Ancient Chinese has many inventions, but it looks like many of them only appear on book but never have a solid evidence of their existence. In other words, we lack visual evidences.
One great example is the seismometer, or “Didongyi”, its original name. Roughly around 132 A.D, earthquakes took place in the northern China frequently, leading to tremendous damage to residents and the government. Experiencing the earthquake, a scientist known as Zhangheng invented an earthquake predictor.
Didongyi refers to “a device based on the movement of the ground.” The mechanism inside of the device remains mystery until recent decades. From the historical descriptions, Zhang’s “dragon jar” sounds pretty fantastic–an enormous vase, six feet in diameter, with eight dragon heads arranged around the rim, each facing one of the eight directions (east, west, north, south, northeast, northwest, southeast and southwest) and each holding a ball in its mouth (Earthquake Detection Past and Present).
In general, the device can detect the direct in which the earthquake comes. According to an official chronological book named Houhanshu, in 138 A.D, one of the balls in a dragon (as shown on the left) fell into an east-pointed toad’s month. The predictor thus indicated that the earthquake came from the east of the capital city, Luoyang. At first people doubted the predictor’s accuracy because no one sensed an earthquake in a short range of the city. However, a few days later messengers from a city far east from Luoyang reported an earthquake occurred. People, even the emperor, then began to believe the predictor.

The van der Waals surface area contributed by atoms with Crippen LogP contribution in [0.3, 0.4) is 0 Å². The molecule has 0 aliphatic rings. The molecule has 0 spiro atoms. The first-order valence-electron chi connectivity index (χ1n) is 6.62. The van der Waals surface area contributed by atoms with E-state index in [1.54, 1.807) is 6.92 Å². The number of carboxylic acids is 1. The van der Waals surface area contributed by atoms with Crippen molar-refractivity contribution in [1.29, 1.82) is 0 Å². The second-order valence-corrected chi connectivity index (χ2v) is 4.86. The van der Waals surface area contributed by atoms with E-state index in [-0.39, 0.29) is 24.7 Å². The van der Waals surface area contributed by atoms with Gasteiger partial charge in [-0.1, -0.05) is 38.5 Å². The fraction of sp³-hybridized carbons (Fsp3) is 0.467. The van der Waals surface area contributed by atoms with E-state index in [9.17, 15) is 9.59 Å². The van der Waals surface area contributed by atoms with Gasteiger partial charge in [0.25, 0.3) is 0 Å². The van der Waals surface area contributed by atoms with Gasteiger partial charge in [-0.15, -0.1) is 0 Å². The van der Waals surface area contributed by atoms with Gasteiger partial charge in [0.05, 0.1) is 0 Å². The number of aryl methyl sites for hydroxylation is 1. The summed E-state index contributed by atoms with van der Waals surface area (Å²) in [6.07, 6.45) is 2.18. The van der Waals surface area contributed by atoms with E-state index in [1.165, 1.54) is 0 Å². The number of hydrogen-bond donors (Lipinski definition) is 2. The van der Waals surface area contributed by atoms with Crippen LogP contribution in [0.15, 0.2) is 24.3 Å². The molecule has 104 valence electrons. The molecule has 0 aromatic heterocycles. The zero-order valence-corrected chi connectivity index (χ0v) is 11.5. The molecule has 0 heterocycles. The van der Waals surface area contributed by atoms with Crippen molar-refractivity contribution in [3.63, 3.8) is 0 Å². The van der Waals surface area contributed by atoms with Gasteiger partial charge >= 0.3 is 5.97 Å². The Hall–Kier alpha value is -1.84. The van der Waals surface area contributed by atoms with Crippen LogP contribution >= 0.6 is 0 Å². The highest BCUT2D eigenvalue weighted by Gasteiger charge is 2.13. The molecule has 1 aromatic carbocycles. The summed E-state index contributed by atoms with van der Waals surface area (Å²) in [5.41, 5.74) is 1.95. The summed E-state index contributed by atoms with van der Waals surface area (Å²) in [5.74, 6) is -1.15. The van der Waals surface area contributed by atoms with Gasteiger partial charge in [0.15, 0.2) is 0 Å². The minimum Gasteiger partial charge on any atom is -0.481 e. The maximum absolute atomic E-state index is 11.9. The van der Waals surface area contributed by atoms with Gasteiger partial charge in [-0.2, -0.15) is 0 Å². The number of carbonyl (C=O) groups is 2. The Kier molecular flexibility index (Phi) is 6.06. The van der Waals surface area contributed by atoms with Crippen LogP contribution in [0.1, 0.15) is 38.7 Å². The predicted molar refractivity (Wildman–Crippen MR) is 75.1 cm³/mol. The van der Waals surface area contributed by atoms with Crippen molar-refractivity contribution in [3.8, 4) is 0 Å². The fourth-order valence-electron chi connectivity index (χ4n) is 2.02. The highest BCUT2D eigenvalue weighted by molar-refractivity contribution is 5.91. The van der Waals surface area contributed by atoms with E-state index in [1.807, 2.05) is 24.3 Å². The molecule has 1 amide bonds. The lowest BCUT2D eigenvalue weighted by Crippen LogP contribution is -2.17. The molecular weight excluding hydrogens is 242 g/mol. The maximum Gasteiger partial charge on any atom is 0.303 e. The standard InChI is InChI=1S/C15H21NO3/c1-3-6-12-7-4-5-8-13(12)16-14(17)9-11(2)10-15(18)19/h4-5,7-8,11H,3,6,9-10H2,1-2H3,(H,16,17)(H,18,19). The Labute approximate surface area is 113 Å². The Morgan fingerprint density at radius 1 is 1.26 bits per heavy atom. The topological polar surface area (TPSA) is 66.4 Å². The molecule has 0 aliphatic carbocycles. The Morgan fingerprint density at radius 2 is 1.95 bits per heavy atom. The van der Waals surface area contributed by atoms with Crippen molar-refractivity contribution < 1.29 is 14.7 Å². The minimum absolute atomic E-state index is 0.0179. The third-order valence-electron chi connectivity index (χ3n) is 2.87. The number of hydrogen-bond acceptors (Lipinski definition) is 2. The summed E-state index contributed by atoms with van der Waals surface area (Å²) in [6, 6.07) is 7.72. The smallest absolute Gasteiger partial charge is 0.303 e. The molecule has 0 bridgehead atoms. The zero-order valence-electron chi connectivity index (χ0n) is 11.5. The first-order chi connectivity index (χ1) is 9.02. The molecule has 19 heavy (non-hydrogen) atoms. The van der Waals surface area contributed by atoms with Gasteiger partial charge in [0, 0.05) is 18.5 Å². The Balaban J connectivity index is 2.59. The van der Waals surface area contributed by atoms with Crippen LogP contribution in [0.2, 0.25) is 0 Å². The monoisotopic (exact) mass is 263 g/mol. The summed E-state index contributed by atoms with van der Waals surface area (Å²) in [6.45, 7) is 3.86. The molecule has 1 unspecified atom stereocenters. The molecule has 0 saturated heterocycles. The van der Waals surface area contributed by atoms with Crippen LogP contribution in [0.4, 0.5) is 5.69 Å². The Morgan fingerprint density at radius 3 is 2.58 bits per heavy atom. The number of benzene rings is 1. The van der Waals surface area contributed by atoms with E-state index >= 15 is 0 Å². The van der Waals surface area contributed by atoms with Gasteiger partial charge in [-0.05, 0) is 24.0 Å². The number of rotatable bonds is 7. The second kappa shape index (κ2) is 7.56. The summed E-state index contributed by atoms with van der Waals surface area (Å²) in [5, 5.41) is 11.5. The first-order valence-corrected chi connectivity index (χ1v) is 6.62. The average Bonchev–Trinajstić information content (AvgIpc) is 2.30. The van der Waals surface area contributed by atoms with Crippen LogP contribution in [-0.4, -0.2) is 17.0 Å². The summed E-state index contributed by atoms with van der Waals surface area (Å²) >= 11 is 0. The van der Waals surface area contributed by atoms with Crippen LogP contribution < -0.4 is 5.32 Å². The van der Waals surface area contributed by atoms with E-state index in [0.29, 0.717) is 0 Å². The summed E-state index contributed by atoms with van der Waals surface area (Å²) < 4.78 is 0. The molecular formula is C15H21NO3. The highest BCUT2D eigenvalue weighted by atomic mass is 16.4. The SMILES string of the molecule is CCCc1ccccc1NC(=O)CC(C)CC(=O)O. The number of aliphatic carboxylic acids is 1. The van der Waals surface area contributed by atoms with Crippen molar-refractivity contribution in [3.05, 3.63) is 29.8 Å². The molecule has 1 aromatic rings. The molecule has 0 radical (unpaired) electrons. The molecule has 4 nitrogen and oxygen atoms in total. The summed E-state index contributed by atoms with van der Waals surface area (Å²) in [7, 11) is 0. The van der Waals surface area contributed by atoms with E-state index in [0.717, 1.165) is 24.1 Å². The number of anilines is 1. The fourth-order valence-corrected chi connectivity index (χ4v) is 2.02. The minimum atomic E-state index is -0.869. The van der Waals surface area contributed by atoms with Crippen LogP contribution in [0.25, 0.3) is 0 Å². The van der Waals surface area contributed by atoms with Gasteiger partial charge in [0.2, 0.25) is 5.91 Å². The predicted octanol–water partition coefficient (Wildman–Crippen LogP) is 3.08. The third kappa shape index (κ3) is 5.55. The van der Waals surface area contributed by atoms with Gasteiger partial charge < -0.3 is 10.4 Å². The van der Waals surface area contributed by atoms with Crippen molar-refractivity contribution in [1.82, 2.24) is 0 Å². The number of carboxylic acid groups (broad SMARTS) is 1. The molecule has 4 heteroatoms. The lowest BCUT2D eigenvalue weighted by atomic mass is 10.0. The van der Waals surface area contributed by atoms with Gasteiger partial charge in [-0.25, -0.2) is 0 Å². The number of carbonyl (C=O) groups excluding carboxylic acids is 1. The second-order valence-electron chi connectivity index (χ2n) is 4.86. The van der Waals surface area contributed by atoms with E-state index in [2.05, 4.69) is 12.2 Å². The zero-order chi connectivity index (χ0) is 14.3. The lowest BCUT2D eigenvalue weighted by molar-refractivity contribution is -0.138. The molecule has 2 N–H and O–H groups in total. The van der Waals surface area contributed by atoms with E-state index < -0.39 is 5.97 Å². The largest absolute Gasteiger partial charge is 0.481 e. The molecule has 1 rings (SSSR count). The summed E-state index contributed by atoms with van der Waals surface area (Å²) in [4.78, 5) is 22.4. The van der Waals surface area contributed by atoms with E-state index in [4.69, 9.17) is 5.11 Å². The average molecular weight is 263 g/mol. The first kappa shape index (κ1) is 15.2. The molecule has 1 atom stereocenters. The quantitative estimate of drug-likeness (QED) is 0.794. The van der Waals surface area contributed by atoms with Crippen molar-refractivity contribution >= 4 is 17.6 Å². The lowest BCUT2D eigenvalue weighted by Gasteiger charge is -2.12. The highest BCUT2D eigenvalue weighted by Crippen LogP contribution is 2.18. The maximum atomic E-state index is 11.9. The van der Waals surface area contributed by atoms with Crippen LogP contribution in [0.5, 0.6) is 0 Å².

Interesting thing here is that the seismometer received controversies recently. While the device keeps astonishing us, many scholars in China now skeptic the reality of the seismometer. As mentioned before, one critical factor is that we lack a visual evidence of its existence. Images we find now on the internet are replicas, and even ones that look like an “ancient drawing” is also contemporary products. In Houhanshu, an authoritative book recording many events in Han dynasty, historians only found 196 words regarding the seismometer. Therefore, we may have exaggerated it during the way we visualize it. Consequently, experts are now calling to remove the seismometer from all textbooks in school to stop misleading students.
Nevertheless, the predictor does exist, and it helps us better understand the history in that period. Recovering regions that suffer from natural disasters was one of the most important jobs of “government” in the ancient China. Although the device can not actually detect the earthquake in advance, it helped the authority distribute assistance to impacted areas rapidly. Just like the firework, which served as a cultural and religious purpose, the seismometer could also play a role in enhancing the emperor’s authority rather than “predict” the earthquake.
“The incredible earthquake detector invented nearly 2,000 years ago”, April Holloway
“Earthquake Detection Past and Present”, Wall Street Journal, Jun 5, 2008
2,000-Year-Old Earthquake Detector Worked with Accuracy in China, Tara Macisaac, Epoch Times
“Seismology in Ancient China.” Science and Its Times: Understanding the Social Significance of Scientific Discovery. Encyclopedia.com.3 Dec. 2018